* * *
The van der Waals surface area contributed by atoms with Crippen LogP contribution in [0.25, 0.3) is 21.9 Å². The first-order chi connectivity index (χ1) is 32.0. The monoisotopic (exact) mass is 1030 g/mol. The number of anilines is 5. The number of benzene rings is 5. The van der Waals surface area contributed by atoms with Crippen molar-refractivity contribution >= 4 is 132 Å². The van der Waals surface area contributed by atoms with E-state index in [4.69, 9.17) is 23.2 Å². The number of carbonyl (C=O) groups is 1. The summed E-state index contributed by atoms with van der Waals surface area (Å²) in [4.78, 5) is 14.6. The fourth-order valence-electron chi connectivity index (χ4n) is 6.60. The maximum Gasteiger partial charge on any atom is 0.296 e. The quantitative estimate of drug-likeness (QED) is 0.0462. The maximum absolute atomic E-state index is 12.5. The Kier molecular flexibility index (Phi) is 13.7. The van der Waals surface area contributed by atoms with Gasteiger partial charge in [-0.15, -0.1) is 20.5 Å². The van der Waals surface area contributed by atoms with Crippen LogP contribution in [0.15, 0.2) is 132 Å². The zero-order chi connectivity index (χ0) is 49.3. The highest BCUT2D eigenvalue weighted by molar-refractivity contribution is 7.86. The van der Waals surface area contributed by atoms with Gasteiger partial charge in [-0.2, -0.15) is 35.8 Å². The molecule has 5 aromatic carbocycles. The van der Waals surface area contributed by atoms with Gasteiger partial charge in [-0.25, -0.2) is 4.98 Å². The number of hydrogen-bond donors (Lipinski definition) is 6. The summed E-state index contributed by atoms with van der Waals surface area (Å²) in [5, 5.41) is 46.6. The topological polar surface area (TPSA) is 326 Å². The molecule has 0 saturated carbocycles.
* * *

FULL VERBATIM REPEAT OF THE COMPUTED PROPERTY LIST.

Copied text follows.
The van der Waals surface area contributed by atoms with Crippen LogP contribution in [0.25, 0.3) is 21.9 Å². The first-order chi connectivity index (χ1) is 32.0. The monoisotopic (exact) mass is 1030 g/mol. The number of anilines is 5. The number of benzene rings is 5. The van der Waals surface area contributed by atoms with Crippen molar-refractivity contribution >= 4 is 132 Å². The van der Waals surface area contributed by atoms with E-state index in [4.69, 9.17) is 23.2 Å². The number of carbonyl (C=O) groups is 1. The summed E-state index contributed by atoms with van der Waals surface area (Å²) in [4.78, 5) is 14.6. The fourth-order valence-electron chi connectivity index (χ4n) is 6.60. The maximum Gasteiger partial charge on any atom is 0.296 e. The quantitative estimate of drug-likeness (QED) is 0.0462. The maximum absolute atomic E-state index is 12.5. The Kier molecular flexibility index (Phi) is 13.7. The van der Waals surface area contributed by atoms with Gasteiger partial charge in [-0.15, -0.1) is 20.5 Å². The van der Waals surface area contributed by atoms with Crippen LogP contribution in [0.15, 0.2) is 132 Å². The zero-order chi connectivity index (χ0) is 49.3. The highest BCUT2D eigenvalue weighted by molar-refractivity contribution is 7.86. The van der Waals surface area contributed by atoms with Gasteiger partial charge in [-0.2, -0.15) is 35.8 Å². The molecule has 5 aromatic carbocycles. The van der Waals surface area contributed by atoms with Gasteiger partial charge in [-0.25, -0.2) is 4.98 Å². The number of hydrogen-bond donors (Lipinski definition) is 6. The summed E-state index contributed by atoms with van der Waals surface area (Å²) in [5, 5.41) is 46.6. The topological polar surface area (TPSA) is 326 Å². The molecule has 0 saturated carbocycles.